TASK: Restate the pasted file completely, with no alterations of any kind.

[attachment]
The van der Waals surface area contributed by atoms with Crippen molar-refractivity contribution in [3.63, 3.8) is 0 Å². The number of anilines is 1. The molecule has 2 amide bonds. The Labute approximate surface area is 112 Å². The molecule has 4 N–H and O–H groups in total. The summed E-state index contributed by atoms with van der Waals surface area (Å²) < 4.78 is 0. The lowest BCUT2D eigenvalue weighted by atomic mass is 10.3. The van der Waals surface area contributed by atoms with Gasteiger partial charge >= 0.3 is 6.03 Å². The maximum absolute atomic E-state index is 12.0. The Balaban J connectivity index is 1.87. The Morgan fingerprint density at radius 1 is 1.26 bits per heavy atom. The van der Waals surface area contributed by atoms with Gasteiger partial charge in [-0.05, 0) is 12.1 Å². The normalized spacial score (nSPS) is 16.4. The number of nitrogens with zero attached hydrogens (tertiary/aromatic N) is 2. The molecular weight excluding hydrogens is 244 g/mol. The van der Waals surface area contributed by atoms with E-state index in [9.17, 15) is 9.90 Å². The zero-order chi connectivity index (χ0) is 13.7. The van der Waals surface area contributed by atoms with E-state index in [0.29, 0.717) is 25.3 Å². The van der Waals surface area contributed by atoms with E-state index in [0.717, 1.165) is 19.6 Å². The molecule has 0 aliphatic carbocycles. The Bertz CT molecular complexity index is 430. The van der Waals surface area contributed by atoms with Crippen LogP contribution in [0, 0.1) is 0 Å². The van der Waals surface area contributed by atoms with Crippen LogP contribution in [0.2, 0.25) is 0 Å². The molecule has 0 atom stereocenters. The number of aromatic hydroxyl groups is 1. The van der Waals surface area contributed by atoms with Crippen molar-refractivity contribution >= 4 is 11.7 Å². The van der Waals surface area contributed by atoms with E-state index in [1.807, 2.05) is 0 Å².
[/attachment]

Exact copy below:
The van der Waals surface area contributed by atoms with Crippen molar-refractivity contribution in [3.63, 3.8) is 0 Å². The number of anilines is 1. The molecule has 2 amide bonds. The Labute approximate surface area is 112 Å². The molecule has 4 N–H and O–H groups in total. The summed E-state index contributed by atoms with van der Waals surface area (Å²) < 4.78 is 0. The lowest BCUT2D eigenvalue weighted by atomic mass is 10.3. The van der Waals surface area contributed by atoms with Gasteiger partial charge >= 0.3 is 6.03 Å². The maximum absolute atomic E-state index is 12.0. The Balaban J connectivity index is 1.87. The Morgan fingerprint density at radius 1 is 1.26 bits per heavy atom. The van der Waals surface area contributed by atoms with Gasteiger partial charge in [-0.05, 0) is 12.1 Å². The normalized spacial score (nSPS) is 16.4. The number of nitrogens with zero attached hydrogens (tertiary/aromatic N) is 2. The molecular weight excluding hydrogens is 244 g/mol. The van der Waals surface area contributed by atoms with E-state index in [9.17, 15) is 9.90 Å². The zero-order chi connectivity index (χ0) is 13.7. The van der Waals surface area contributed by atoms with E-state index in [0.29, 0.717) is 25.3 Å². The van der Waals surface area contributed by atoms with E-state index in [0.717, 1.165) is 19.6 Å². The molecule has 0 aliphatic carbocycles. The Bertz CT molecular complexity index is 430. The van der Waals surface area contributed by atoms with Crippen LogP contribution in [0, 0.1) is 0 Å². The van der Waals surface area contributed by atoms with Crippen LogP contribution in [0.2, 0.25) is 0 Å². The molecule has 0 atom stereocenters. The number of aromatic hydroxyl groups is 1. The van der Waals surface area contributed by atoms with Crippen molar-refractivity contribution >= 4 is 11.7 Å². The van der Waals surface area contributed by atoms with E-state index in [1.807, 2.05) is 0 Å².